Moderators of the PCV Assembly are usually ministers, but you, together with your wife Alison are PIM Missionaries. Please tell us about PIM and your role as PIM Missionaries.
Presbyterian Inland Mission (formerly known as Australian Inland Mission) was formed by the Presbyterian Church of Australia’s General Assembly back in 1912, 108 years ago in Melbourne.
The Assembly had received a report from a young Presbyterian Minister, Rev John Flynn (yes the man on the $20 note!) about the need for the gospel to be taken inland. John Flynn was a man of insight and he inspired the church to undertake this great Mission “beyond the furthest fences” to those in need of Spiritual guidance, pastoral care and who also needed to hear the gospel.
Many men have since served as missionaries, rising to undertake Flynn’s challenge to take the gospel to the outback. More recently there have been husband and wife mission teams like Alison and myself. We figure people on the land are worth driving for but we don’t ride camels like the pioneers did!
In our mission roles, Alison and I undertake what’s called a patrol ministry. We drive to visit people on farms and stations and even serve in small communities. Our patrol is called the “Mungo Patrol” area. It’s named after Lake Mungo, a National Park in the centre of the region.
We love the people we visit. We seek to show them the love of Christ in practical ways yet, also, we share the gospel. Our goal is to make disciples and build up the people we reach so they may be found mature in Christ.
The good news we share is the best news ever and, although we are sinners, we are privileged to be trusted by our Holy God to serve Him and the people we go to in this way.
Tell us about your connection to your Presbyterian ministry in Mildura.
When we applied to join PIM the superintendent at that time, Rev Stuart Bonnington, asked if we would like to serve in Mildura in a part-time PIM capacity with me also serving as a part-time Home Missionary at Sunraysia Presbyterian Church.
We were wrapped! We actually accepted the roles without ever having travelled to Mildura before!
Since we’ve been appointed, almost 6.5 years ago now, we have split our time roughly 50/50 between the two roles. For our PIM work we are supported as normal Missionaries by the wider church but for me as a Home Missionary, congregational giving and support from the PCV’s Ministry Development Committee sustains the work financially.
What does the Moderator of the Presbyterian Church of Victoria actually do?
I could say with tongue in cheek, “As he is told!” but, in reality, I chair the meetings of the General Assembly of Victoria and its Commissions and also undertake the duties I’m assigned or expected to undertake.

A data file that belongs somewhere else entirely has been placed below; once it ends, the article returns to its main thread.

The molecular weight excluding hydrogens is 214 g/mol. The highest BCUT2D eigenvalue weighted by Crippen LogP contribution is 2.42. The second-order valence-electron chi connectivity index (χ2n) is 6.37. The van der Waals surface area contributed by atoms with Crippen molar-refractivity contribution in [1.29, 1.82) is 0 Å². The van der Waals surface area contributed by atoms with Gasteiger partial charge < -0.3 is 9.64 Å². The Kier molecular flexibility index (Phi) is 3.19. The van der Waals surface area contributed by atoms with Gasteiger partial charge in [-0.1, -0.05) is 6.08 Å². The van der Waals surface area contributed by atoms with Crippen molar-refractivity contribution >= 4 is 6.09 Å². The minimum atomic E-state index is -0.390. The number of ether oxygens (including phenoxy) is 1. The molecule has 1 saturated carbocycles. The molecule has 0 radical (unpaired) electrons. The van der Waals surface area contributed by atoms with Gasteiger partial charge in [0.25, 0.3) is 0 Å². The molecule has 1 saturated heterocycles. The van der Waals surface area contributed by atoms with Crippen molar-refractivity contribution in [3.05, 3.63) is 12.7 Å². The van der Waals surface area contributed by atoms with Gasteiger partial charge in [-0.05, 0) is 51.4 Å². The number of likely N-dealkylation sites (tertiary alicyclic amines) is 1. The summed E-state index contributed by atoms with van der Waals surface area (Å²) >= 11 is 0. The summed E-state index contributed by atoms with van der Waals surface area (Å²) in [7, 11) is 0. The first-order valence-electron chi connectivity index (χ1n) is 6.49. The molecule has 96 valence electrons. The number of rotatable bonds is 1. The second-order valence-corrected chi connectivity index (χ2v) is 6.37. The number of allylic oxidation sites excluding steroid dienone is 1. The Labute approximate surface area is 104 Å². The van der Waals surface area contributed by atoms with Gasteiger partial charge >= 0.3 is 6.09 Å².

This year I’ve been assigned the role of visiting the charges in the Presbytery of Melbourne West. I also visit the church schools: Scotch College, Presbyterian Ladies’ College, St Andrew’s Christian College and Belgrave Heights Christian School. Additionally, I am expected to visit overseas missionaries and this year, before COVID-19 took hold, I was able to visit missionaries in England and France. We were going to go to Hungary as well but the pandemic was just erupting worldwide so we came back to Australia early.
I have also attended various ordinations or inductions of ministers either by being physically present or via Zoom.
However, the bottom line, and the real answer to your question is: The Moderator of the Presbyterian Church in Victoria seeks to serve in leadership and encourage and build up the people within God’s church within Victoria. It’s a great honour and privilege to serve Him and the church in this capacity and I pray that I have done so to His glory.
What were some highlights and some difficult things during your moderatorship?
Frankly, there were many highlights during my year as Moderator but I think the biggest highlight was the night of my induction into the role as my family gathered around and as I was able to issue a call to the wider church by saying “It’s Time to Engage”. It was an opportunity for me to remind the wider church, and our invited guests as well, that it’s time for the church to get out into the community and mix it with the people like never before and share of the hope that is found in Jesus Christ.
In terms of difficulties: I think the pandemic threw a huge spanner into the works! This year was the first time ever that a Commission of the General Assembly was held entirely over the internet. In the end things went really well thanks to the planning undertaken by so many as they worked tirelessly beforehand to make the day work. I can’t thank them and the commissioners who joined in on the day enough. I really believe God was glorified as His church conducted the business He gave them to consider under such challenging circumstances.
Any advice for those who wish to serve in some formal capacity within the PCV?
Pray! Pray! And pray some more! Exercise your God given wisdom. Know the rules under which you operate and seek to work as a team as you do all things to the glory of God!
The interview was originally published in the Spring 2020 edition of “Fellow Workers” , the quarterly magazine of the Presbyterian Church of Victoria.